The session sheets indicate they were cut separately but that’s somewhat dubious. What’s most likely is when the post-production editing was finished they simply gave names to the various parts and then sequenced them on the paperwork after the fact. After all, who really cares about that technical stuff… besides us I mean.

Whatever the case though what we’re left with is the feeling we were dropped into a club (through the roof no doubt) and landed on the floor in the midst of a whirlwind performance with an audience that was about to stomp our heads in unless we could scramble to our feet in time.

We manage to make it upright – just barely perhaps – but we have no idea where we are, who we’re with or what on earth we’re all doing.


A lot of the work trying to put the rock history puzzle back into some semblance of order is tricky business but usually it’s at least pretty straightforward in theory. Even most record companies boneheaded decisions are fairly easy to decipher if you just know what to look for and as such you can usually make a pretty educated guess as to what went down years before.

But when it comes to trying to put this session into focus we’re dealing almost entirely in speculation, aural clues and vague suggestions made by others over the years and so what we’ve added today could be insightful and revelatory… or it could be misleading and only add to the confusion.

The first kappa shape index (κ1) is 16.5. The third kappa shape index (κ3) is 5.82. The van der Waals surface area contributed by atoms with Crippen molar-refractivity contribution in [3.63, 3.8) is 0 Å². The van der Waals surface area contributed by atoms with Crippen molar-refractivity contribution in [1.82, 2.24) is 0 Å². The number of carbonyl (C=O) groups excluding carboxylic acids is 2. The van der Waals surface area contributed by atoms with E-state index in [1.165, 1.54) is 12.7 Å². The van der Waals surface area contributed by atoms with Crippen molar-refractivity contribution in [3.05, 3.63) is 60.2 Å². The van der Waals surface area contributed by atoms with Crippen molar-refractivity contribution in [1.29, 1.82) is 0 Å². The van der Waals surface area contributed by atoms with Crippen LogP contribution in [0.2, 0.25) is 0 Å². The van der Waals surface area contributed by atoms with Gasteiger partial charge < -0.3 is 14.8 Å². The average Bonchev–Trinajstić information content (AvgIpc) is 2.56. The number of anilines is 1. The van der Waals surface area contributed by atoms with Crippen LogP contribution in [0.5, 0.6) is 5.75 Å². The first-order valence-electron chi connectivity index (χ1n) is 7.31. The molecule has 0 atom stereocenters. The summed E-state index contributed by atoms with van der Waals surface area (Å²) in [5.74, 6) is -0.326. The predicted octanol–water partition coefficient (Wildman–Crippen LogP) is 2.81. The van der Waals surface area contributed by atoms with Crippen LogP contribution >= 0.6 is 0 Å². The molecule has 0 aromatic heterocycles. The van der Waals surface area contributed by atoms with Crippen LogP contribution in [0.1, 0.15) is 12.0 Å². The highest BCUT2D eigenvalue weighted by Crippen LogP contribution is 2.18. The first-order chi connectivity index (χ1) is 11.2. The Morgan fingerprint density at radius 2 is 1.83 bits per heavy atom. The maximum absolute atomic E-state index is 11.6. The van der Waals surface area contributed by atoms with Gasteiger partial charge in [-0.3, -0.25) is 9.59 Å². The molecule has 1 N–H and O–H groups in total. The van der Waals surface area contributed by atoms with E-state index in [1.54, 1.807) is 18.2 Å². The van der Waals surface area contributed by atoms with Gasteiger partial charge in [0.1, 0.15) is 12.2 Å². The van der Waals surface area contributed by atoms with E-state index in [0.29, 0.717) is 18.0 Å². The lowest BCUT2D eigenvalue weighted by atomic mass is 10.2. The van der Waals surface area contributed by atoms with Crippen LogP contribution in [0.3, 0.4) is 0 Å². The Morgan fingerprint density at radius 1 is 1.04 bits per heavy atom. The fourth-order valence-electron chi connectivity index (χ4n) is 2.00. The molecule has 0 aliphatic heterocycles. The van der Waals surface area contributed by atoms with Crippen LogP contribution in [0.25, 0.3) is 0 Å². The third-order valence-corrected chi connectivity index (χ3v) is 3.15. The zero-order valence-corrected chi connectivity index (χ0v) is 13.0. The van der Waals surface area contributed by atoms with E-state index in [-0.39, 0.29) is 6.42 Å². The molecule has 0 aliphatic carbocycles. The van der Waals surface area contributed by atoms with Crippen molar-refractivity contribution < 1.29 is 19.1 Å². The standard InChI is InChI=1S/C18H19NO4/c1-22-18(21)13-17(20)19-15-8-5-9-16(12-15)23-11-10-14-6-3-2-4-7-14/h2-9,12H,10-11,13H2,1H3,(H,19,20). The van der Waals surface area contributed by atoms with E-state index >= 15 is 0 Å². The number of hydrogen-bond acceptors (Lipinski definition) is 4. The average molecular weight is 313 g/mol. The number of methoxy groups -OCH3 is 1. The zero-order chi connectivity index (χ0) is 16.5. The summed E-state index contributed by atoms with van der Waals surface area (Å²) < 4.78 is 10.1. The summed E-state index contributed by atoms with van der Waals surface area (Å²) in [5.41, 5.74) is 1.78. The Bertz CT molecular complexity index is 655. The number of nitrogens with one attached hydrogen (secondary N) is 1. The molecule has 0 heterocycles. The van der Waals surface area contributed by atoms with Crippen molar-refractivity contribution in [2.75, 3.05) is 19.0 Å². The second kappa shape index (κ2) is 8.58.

What’s indisputable however is this: Big Jay McNeely was still at the top of his game in 1950, the style he perfected was still commercially potent and Aladdin Records were well-equipped to keep him in the spotlight had they just been on the same page as their artist.

Jaysfrantic captures one aspect of what McNeely did so well but even there does so in a way that reduces his ingenuity to an afterthought at best… or a farce at worse.

We know by his track record that Big Jay wasn’t the crude honker that his critics made him out to be, yet as crude honkers go this record fits that bill and does so just well enough, even with its seeming lack of focus, to be modestly appreciated.

But we’d still like to have heard what it all sounded like in the moment when he was given full reign to go on and on rather than make a series of futile efforts to imagine that concept unadulterated by yet another record company that let him down in the end.


(Visit the Artist page of Big Jay McNeely for the complete archive of his records reviewed to date)